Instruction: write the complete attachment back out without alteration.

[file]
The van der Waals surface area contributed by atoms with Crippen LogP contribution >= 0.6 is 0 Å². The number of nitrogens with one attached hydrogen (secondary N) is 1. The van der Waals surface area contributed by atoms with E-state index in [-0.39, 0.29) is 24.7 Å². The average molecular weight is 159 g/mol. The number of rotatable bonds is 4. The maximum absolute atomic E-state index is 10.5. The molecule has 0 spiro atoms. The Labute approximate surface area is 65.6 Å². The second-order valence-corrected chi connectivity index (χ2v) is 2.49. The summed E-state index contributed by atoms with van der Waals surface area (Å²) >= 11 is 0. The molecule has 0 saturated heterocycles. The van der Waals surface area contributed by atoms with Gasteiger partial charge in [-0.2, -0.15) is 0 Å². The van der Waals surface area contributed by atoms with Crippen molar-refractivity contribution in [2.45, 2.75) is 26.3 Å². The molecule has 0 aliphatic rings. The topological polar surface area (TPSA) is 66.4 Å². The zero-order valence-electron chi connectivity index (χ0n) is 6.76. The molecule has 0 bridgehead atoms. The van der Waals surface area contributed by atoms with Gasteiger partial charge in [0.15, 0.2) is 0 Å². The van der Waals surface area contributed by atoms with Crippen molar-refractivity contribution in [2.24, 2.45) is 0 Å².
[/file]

The van der Waals surface area contributed by atoms with Crippen LogP contribution >= 0.6 is 0 Å². The number of nitrogens with one attached hydrogen (secondary N) is 1. The van der Waals surface area contributed by atoms with E-state index in [-0.39, 0.29) is 24.7 Å². The average molecular weight is 159 g/mol. The number of rotatable bonds is 4. The maximum absolute atomic E-state index is 10.5. The molecule has 0 spiro atoms. The Labute approximate surface area is 65.6 Å². The second-order valence-corrected chi connectivity index (χ2v) is 2.49. The summed E-state index contributed by atoms with van der Waals surface area (Å²) >= 11 is 0. The molecule has 0 saturated heterocycles. The van der Waals surface area contributed by atoms with Gasteiger partial charge in [-0.2, -0.15) is 0 Å². The van der Waals surface area contributed by atoms with Crippen molar-refractivity contribution in [2.45, 2.75) is 26.3 Å². The molecule has 0 aliphatic rings. The topological polar surface area (TPSA) is 66.4 Å². The zero-order valence-electron chi connectivity index (χ0n) is 6.76. The molecule has 0 bridgehead atoms. The van der Waals surface area contributed by atoms with Gasteiger partial charge in [0.15, 0.2) is 0 Å². The van der Waals surface area contributed by atoms with Crippen molar-refractivity contribution in [2.24, 2.45) is 0 Å².